Chatham (May 13, 2020) – Chatham-Kent police charged a 55-year-old man for obstruction of police and fraud because he allegedly told officers his wife had been diagnosed with COVID-19 although it was not true. Police believe that he tried to interfere with their investigation into his wife’s car accident. On May 11, the man was arrested and charged with obstruct police, mischief, and fraud under $5,000 after the authorities found out that his wife had not tested positive for COVID-19.
Chatham-Kent police announced in a press release on May 12 that they laid charges against a man for obstruction of police and fraud. He is accused of claiming that his wife had been diagnosed with COVID-19 to police officers during an investigation to interfere with the probe.
Fraud charges over claim wife had Coronavirus
Last month, the Chatham-Kent police responded to a collision on John Street in Chatham. The driver was a 55-year-old woman who collided with a parked car. She was issued a three-day license suspension following a roadside test.
While the police were dealing with the woman, her husband told the officers that she had been diagnosed with COVID-19 by her family physician. Subsequently, both officers who were in direct contact with the woman were immediately relieved of their duties and advised to self-isolate until further notice. The cruiser and the two portable radios were taken out of service due to the probability of contamination with the virus until they were cleaned and disinfected.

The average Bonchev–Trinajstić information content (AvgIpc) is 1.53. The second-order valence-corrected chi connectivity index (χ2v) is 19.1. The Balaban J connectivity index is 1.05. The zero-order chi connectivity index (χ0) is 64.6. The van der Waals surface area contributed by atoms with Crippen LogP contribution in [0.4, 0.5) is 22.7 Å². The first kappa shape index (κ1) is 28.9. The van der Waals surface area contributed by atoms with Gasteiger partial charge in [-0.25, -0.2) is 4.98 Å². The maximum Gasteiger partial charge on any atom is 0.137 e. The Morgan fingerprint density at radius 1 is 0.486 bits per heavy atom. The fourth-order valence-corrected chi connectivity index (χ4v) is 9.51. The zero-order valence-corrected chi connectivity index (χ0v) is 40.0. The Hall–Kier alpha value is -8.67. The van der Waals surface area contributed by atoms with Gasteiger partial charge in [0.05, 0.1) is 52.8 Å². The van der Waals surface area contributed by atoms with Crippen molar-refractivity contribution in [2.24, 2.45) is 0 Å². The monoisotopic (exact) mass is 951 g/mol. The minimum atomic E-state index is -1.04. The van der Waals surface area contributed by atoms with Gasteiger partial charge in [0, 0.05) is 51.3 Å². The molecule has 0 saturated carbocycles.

Obstruction of a police officer
The police discovered that the woman had not tested positive for COVID-19 and subsequently laid charges against her 55-year-old husband. On May 11, the Chatham man has been arrested and charged with obstructing police, mischief, and fraud under $5,000.
The police believe that he falsely claimed his wife had Coronavirus since he was trying to interfere with the investigation. He has been released and is scheduled to appear in court on August 7.
The officers who were relieved of their duties due to the probability of contamination with the virus, were able to return to work seven days later.
Marina Burghard writes for Canadian Fraud News about fraud-related cases, whistleblower, jurisdiction, identity theft, consumer protection, etc. – essentially about scams and how to protect yourself against this kind of fraudulent criminal behavior. She holds a Master’s degree in Political Science where her interest in criminology grew. Besides fraud, Marina’s scientific interest lies in terrorism, extremism and how to deal with it as a society.